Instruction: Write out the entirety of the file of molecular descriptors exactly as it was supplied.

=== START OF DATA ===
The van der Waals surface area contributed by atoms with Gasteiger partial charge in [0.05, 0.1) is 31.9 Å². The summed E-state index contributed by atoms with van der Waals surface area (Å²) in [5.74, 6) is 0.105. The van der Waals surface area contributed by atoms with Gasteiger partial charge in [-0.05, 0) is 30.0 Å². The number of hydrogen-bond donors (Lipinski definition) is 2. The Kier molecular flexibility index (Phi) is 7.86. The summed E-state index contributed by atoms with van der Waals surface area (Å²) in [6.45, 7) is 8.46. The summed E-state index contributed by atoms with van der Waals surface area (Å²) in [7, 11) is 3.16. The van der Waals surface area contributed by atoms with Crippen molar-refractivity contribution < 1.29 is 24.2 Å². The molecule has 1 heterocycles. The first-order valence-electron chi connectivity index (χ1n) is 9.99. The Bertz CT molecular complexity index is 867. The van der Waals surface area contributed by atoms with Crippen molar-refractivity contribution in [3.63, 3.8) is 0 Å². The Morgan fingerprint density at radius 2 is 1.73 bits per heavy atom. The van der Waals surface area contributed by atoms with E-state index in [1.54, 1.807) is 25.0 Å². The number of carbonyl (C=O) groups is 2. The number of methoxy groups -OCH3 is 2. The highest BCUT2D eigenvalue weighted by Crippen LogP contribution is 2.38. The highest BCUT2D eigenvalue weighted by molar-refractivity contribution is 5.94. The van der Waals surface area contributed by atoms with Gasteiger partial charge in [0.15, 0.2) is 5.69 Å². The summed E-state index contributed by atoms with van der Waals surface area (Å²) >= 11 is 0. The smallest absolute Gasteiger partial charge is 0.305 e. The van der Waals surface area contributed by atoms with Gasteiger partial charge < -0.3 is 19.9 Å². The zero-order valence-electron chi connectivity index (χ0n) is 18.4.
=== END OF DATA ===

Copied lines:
The van der Waals surface area contributed by atoms with Gasteiger partial charge in [0.05, 0.1) is 31.9 Å². The summed E-state index contributed by atoms with van der Waals surface area (Å²) in [5.74, 6) is 0.105. The van der Waals surface area contributed by atoms with Gasteiger partial charge in [-0.05, 0) is 30.0 Å². The number of hydrogen-bond donors (Lipinski definition) is 2. The Kier molecular flexibility index (Phi) is 7.86. The summed E-state index contributed by atoms with van der Waals surface area (Å²) in [6.45, 7) is 8.46. The summed E-state index contributed by atoms with van der Waals surface area (Å²) in [7, 11) is 3.16. The van der Waals surface area contributed by atoms with Crippen molar-refractivity contribution < 1.29 is 24.2 Å². The molecule has 1 heterocycles. The first-order valence-electron chi connectivity index (χ1n) is 9.99. The Bertz CT molecular complexity index is 867. The van der Waals surface area contributed by atoms with Crippen molar-refractivity contribution in [3.63, 3.8) is 0 Å². The Morgan fingerprint density at radius 2 is 1.73 bits per heavy atom. The van der Waals surface area contributed by atoms with E-state index in [1.54, 1.807) is 25.0 Å². The number of carbonyl (C=O) groups is 2. The number of methoxy groups -OCH3 is 2. The highest BCUT2D eigenvalue weighted by Crippen LogP contribution is 2.38. The highest BCUT2D eigenvalue weighted by molar-refractivity contribution is 5.94. The van der Waals surface area contributed by atoms with Gasteiger partial charge in [0.15, 0.2) is 5.69 Å². The summed E-state index contributed by atoms with van der Waals surface area (Å²) >= 11 is 0. The smallest absolute Gasteiger partial charge is 0.305 e. The van der Waals surface area contributed by atoms with Gasteiger partial charge < -0.3 is 19.9 Å². The zero-order valence-electron chi connectivity index (χ0n) is 18.4.